Learning theory basics – Part 2: Operant conditioning: if it works do it again!

Puppy in crateJust waking up from a nap, the 2 month old puppy is now replenished and full of energy. Since he’s locked up in a crate, little Jake starts vocalizing and scratching at the door. Thankfully, Coleen, hearing her pup in the other room, hurries her way over and lets him out. What did the puppy learn? Vocalizing and scratching gets him out of the crate. Jake will most likely do it again when faced with a closed door. Where classical conditioning pairs two stimuli together (like the sound of a clicker and food), operant conditioning refers to the association between a behavior and its consequence. When dealing with living creatures of any kind, understanding how our reactions can influence the strength, the form and the frequency of their behaviors can make a difference between an easy and rewarding relationship; or a challenging and sometimes impossible living situation. Coleen’s intent was certainly not to teach Jake that barking and scratching works. But as Bob Bailey often says, dogs learn whether we want it or not. With better understanding of operant conditioning, we can influence what they learn and deliberately teach them the basics of living in a human environment.

What would happen if we placed a cat in a puzzle box (see video below)? Undoubtedly, the cat would immediately try to get out. The cat will scratch, stretch it’s paws through openings, meow, press on different levers, etc. What Konorski, and then Thorndike realized in the late 1800s to mid 1900s, was that once they’ve escaped, if they’re placed in the box again and again they will be quicker and quicker at getting out. Well, that makes sense you might think, and seems pretty obvious. The cats gradually learn which behaviors work and which ones don’t. The behaviors that help the cat to get out will be repeated, and the others will gradually be abandoned. This Law of effect is very logical. Unfortunately, we often fall short of realizing how much it impacts our behavior as well as that of those around us. Little puppy Jake is no different than these cats but his situation was a little different and what worked for him was to vocalize and scratch.

High fiveThese observations later led Skinner to develop a series of experiments to identify the laws at work. By placing rats or pigeons in different boxes, he was able to manipulate the conditions and consequences of their behavior. He brought to light a number of learning principles that are true for any living being with a central nervous system. Most animal training today is a direct application of his work. For purpose of clarity, I will use examples of how this applies to humans also.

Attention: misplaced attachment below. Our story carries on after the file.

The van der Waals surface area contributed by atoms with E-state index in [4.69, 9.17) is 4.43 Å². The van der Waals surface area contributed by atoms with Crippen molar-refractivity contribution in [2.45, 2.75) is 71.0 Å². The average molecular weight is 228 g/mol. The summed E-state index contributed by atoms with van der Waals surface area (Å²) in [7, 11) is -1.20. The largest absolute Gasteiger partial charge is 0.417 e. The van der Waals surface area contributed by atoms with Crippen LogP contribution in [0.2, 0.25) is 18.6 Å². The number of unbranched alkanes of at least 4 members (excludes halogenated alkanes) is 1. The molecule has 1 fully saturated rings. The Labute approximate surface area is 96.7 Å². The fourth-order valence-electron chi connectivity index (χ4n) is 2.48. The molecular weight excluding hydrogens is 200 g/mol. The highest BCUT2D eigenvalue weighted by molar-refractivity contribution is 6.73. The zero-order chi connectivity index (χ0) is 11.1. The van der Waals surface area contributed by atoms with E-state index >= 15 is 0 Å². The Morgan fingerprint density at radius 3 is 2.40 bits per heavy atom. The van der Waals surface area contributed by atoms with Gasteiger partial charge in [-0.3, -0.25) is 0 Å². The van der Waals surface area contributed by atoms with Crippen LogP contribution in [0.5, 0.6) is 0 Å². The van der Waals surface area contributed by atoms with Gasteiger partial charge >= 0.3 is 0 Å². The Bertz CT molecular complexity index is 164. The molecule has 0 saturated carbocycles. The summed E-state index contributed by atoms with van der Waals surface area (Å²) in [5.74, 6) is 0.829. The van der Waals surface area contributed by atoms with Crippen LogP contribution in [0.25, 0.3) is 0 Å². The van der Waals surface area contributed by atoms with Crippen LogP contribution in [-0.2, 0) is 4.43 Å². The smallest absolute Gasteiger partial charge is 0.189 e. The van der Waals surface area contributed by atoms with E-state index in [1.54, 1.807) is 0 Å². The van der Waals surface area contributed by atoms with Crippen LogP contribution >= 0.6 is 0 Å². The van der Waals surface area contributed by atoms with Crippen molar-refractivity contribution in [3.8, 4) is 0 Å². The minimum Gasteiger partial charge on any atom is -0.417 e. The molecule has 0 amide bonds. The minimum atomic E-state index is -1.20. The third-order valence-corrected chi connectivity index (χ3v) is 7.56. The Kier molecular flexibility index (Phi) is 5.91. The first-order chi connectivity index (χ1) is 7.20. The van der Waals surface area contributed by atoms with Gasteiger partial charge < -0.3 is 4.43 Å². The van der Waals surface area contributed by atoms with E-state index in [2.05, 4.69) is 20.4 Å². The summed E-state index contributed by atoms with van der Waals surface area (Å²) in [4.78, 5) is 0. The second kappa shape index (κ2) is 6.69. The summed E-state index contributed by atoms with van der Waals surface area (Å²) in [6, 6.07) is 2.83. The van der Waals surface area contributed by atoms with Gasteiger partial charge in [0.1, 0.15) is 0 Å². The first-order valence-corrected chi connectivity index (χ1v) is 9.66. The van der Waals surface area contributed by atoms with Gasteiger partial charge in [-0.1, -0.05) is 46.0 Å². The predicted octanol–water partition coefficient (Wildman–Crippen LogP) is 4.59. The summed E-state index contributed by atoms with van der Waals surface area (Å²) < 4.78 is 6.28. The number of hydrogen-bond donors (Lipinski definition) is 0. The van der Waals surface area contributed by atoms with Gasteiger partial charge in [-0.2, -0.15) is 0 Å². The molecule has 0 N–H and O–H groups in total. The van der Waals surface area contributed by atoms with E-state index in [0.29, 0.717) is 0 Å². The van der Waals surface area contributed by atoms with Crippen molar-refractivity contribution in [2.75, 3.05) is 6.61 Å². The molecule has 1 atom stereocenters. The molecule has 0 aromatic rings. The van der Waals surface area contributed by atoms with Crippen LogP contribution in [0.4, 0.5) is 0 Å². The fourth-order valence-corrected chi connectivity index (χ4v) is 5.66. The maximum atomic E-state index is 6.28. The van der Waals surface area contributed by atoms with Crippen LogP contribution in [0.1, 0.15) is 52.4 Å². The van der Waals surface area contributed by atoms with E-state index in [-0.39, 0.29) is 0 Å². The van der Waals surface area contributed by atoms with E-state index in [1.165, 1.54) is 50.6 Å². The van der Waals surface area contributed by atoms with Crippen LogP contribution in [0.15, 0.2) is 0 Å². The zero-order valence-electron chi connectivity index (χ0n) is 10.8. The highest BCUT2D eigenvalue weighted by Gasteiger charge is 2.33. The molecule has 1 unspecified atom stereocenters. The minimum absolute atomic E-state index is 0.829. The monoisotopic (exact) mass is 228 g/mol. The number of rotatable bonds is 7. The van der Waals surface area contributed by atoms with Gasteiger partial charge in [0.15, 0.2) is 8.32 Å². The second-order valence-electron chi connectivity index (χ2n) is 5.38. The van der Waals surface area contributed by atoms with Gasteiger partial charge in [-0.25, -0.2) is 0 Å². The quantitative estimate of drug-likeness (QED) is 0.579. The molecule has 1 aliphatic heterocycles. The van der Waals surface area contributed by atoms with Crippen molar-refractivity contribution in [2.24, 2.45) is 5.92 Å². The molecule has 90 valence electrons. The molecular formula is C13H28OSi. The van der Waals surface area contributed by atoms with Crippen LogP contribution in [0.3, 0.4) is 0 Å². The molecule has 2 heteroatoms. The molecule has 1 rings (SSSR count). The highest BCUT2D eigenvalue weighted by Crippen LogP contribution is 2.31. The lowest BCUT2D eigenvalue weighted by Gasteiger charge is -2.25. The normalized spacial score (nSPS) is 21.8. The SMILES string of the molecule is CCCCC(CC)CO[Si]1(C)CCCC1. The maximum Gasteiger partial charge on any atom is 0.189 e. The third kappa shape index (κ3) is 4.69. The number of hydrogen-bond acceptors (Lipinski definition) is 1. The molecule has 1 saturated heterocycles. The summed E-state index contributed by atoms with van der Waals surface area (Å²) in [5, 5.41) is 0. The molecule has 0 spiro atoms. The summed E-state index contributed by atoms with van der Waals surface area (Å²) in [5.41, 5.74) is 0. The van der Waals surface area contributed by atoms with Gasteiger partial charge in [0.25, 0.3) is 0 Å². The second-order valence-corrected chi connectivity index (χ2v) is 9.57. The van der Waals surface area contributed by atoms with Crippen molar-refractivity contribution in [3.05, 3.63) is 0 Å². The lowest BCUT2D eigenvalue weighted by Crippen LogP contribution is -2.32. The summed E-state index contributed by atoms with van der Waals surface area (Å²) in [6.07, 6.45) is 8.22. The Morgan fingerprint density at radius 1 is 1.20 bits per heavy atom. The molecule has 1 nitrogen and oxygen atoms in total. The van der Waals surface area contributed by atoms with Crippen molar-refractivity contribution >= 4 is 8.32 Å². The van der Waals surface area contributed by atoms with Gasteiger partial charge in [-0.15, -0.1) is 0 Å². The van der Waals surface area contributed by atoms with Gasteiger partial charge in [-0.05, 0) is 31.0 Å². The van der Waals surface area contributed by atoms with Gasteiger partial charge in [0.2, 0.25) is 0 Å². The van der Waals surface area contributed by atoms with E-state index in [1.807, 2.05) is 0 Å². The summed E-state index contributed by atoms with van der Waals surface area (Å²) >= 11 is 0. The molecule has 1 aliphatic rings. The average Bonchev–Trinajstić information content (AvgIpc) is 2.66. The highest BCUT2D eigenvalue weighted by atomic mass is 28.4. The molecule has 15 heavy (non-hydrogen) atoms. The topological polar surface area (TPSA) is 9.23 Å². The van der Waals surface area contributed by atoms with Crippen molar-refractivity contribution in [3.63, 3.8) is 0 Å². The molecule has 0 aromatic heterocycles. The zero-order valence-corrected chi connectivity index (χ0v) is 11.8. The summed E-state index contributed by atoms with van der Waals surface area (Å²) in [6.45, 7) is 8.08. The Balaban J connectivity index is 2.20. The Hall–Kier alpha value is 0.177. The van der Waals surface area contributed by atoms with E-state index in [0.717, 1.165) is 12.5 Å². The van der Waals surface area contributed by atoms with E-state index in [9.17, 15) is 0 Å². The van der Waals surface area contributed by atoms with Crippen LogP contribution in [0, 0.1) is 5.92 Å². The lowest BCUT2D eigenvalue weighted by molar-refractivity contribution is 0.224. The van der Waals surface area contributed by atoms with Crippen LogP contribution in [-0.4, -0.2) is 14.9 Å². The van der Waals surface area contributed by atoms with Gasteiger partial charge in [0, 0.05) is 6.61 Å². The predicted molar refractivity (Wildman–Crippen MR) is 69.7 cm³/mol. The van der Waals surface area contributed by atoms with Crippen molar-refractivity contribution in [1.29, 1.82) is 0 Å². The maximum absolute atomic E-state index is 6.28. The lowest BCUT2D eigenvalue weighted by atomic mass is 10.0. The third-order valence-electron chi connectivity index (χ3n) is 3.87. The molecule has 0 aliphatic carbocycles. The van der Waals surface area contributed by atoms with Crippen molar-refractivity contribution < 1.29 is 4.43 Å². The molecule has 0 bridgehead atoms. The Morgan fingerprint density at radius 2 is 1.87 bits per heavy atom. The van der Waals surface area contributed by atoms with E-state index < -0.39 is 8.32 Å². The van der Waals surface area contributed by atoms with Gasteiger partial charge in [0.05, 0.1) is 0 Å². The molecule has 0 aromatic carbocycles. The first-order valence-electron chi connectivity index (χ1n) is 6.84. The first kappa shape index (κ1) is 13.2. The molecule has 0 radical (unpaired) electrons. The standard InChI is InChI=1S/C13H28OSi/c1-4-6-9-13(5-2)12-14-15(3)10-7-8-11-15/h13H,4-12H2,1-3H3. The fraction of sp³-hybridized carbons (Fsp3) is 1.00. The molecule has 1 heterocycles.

Since behavior is influenced by its consequence, lets take a closer look at the types of consequences and how they will affect the behavior. There are three main categories of consequences:

  • Neutral: If we press on a button that triggers a soft whistle, how likely are we to do it again? There would probably be a 50/50 chance that we would press that button again. The experience is neither pleasant nor unpleasant. In this case, the consequence has no effect on our behavior.
  • Reinforcer: Saying ‘thank you’ to the clerk, gets us a smile in return; giving money at the drive through, gives us our favorite drink and opening Jake’s crate, stopped the annoying vocalizing. In all these situations, the consequence of each one of these behaviors, led to a positive outcome. Our behavior is likely to be repeated and over time, become a habit.
  • Punisher: Why don’t we stick our hand on a hot surface? At some point in our life, we learned that to be a painful experience! We slow down at the sight of a police car or make sure to show up at work on time for the same reasons. The consequences to being late, speeding when in presence of a police officer or touching something hot, all taught us to avoid repeating those behaviors.